As an international agency, protecting child rights is a key aspect that the Government of South Sudan and the United Nations Mission in South Sudan (UNMISS) are collaborating on as part of the nation’s bid to establish itself as a true democracy with a spotless human rights record.
A major step forward was the signing of the Comprehensive Action plan to end and prevent all grave violations against children by all parties to the conflict in February 2020.
Since then, UNMISS, UNICEF and the Government have embarked on a nationwide sensitization and capacity building programme for all stakeholders.
A recent such initiative by UNMISS Child Protection took place in Pochalla, in the Greater Pibor Administrative Area.
The training captured a broad range of participation. 50 participants, including 35 officers from the South Sudan People’s Defence Forces (SSPDF), community leaders, wildlife officers, prison services officers, fire officers and local police, were trained on preventing and ending the six grave violations of child rights.
These consist of the recruitment and use of children in armed conflict, killing and maiming, sexual violence, attacks on schools and hospitals, abductions, and the denial of humanitarian access to children in need.
UNMISS however confirmed that they are going to hold similar workshops for the rest of our officers who could not attend the training and let them also know that, under no circumstances, should children be involved or included in any of their activities.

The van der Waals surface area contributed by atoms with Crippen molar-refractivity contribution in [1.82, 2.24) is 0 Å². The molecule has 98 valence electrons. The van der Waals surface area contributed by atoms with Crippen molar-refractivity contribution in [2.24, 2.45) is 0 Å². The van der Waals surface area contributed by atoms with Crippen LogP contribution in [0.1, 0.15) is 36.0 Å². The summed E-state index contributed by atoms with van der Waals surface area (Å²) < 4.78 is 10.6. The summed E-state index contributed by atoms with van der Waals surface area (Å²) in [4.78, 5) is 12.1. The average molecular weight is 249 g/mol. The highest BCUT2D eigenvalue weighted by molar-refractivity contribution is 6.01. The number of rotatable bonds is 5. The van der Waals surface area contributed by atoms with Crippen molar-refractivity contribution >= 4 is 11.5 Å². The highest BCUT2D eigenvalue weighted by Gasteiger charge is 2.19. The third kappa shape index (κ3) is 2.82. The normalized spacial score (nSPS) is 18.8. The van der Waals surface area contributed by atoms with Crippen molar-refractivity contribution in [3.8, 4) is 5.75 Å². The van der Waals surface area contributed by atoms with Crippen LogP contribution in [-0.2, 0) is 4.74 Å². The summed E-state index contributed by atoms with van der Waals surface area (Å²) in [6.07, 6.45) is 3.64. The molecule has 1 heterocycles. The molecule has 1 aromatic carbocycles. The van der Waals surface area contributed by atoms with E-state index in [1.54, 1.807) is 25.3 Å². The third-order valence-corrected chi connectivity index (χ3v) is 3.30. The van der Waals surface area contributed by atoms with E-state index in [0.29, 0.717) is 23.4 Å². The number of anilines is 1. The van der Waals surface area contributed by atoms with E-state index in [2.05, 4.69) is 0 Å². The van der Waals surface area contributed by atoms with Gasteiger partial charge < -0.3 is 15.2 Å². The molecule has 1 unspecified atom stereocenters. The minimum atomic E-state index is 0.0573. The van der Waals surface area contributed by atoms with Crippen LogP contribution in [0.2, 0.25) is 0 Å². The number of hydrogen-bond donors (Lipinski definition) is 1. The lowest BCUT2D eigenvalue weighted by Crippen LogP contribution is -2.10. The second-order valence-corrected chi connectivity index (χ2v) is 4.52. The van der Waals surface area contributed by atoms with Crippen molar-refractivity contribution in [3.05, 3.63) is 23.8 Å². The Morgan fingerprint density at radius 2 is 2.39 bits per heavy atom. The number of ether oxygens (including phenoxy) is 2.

Lieutenant-Colonel Amati Ochan Guol, police inspector for Greater Pochalla described the workshop as very valuable.
When asked about his message to underage youth who may be looking at the military or police ranks as an quick avenue to get into the ranks, the Lieutenant-Colonel was emphatic. Their place is in school and they need to focus on completing their education and shaping a better future for themselves. It is against the law for us to enlist minors.
Colonel Joseph Olony, commander of the SSPDF in Pochalla, confirmed that . all children who may have taken part in armed conflict have been demobilized a long time ago and they have only qualified adults serving in our ranks.”
The long-term objective when it comes to such advocacy is to protect and prevent the occurrence of grave violations against children perpetrated by armed forces and groups.
This would ensure that South Sudanese armed groups will, finally, be removed from what is known as the ‘list of shame’. The list being referred to is part of the UN Secretary-General’s report on the situation of children in armed conflict and contains national armies and other military groups known to violate one or more of the six grave violations.
The young nation has made some progress in ensuring all children are protected from armed conflict: By adopting the comprehensive action plan to stamp out violations of the rights of these children, both the South Sudan’s People Defense Forces and the main opposition force have been moved from Section A to Section B of the Secretary-General’s annual report, in recognition of the country’s efforts to implement the action plan and commit to ending grave child rights violations.
Colonel Olony admits that arms and ammunition continue to proliferate in the hands of civilians, and these are often used during child abductions. Retrieval of such arms is a priority. “I believe more such workshops and interventions from UNMISS and partners will make a massive difference in sensitizing both communities and uniformed personnel,” he adds.
Mary Ojulu Obal, a sergeant with more than 20 years’ experience in the army, and one of six women who participated in the workshop, said she was happy with the increased emphasis on protecting children.
Our community needs to embrace the fact that children represent South Sudan’s future. As such, they must be educated and protected from all conflict and criminality.
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